BROWN UNIVERSITY, PROVIDENCE, RHODE ISLAND, UNITED STATES. MUST COURTESY BROWN UNVERSITY - The Lesser-Dog faced fruit bat, a native of South Asia is a small bat with superior flying skills. Scientists at Brown University hold it in high regard. They want to learn its secrets; how it stays aloft, how it manoevres at high speed, how it maniplates its flexible wing frame. By using a wind-tunnel to record the bats in flight, Engineering professor Kenny Breuer and his colleagues say they now have some answers.
"We're trying to understand how bats fly and in order to do that we make measurements behind the animal of the air generated by the wings and what we've discovered is a series of vortex structures or air structures that the bat generates while it flaps, and describing how they fit together to create the lift that the bats use to fly", he said.
The team's results were published recently in the Journal of Experimental Biology. Breuer and his fellow authors wrote that the spinning vortices left behind by the bats as they move forward "can be interpreted to reveal the aerodynamic forces that keep them aloft."
By learning how bats fly, Breuer and his team believe they'll be able to help engineers to create the next generation of aircraft, designed to fly like a bat.
"I think what we'd like to do is take something from the nature, from the animal kingdom and adapt it to engineered vehicles and emulate how bats fly to make micro-air vehicles that can fly with great agility and manoeuverability, to be able to do things like fly through forests, caves to do rescue missions, reconnaissance missions, things like that", said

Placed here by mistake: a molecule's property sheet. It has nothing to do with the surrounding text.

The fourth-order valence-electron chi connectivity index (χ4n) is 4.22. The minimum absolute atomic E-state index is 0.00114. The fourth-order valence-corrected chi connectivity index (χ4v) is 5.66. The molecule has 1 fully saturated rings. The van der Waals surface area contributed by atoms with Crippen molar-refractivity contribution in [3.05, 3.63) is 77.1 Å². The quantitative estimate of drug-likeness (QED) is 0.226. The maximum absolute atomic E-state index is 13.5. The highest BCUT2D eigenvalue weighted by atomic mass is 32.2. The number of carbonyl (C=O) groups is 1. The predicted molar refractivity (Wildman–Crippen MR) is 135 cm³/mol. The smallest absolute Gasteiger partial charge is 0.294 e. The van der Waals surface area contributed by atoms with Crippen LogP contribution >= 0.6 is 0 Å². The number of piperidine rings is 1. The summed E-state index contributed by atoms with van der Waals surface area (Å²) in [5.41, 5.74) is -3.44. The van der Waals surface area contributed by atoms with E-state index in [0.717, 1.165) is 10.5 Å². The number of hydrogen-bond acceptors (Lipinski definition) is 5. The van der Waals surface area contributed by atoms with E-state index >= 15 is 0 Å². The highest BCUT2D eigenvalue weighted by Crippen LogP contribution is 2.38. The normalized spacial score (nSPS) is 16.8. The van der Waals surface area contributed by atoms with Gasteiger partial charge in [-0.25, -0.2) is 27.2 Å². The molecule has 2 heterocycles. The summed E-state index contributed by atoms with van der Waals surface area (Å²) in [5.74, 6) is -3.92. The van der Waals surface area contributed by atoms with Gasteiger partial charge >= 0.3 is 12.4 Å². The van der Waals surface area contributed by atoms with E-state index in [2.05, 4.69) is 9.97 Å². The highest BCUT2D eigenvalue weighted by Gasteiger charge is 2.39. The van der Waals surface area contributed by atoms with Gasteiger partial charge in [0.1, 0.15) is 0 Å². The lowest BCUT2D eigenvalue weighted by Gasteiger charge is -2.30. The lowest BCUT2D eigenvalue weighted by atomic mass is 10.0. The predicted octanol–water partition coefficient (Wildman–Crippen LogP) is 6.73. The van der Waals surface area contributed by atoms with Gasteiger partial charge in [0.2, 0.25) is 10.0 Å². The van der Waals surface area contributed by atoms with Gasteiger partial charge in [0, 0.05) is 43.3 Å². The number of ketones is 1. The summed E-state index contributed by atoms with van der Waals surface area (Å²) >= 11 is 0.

The development of the helicopter is as close as engineers have come to creating a mass-produced aircraft with true aerodynamic versatility. It can hover, take off and land vertically. It can change direction with relative ease in mid-air. But it cannot stop, start, manouevre or accelerate like a bat.
For the military, Professor Breuer's research has great potential which is why the U.S. Defense Department is providing much of the funding.
Breuer says he's not interested in building a flying machine himself. He says he's focussed on understanding the essential elements of bat flight from an engineering perspective.
"I think it will just be a few years before we see preliminary designs that are being built. Of course it'll be much longer before we see anything that's really sophisticated being built just because there are so many technical hurdles.
The Brown University team has begun creating mechanical computer prototypes based on what they know about bat flight but Breuer admits that his team, and their Lesser-dog faced fruit bats, have a great deal more work ahead of them.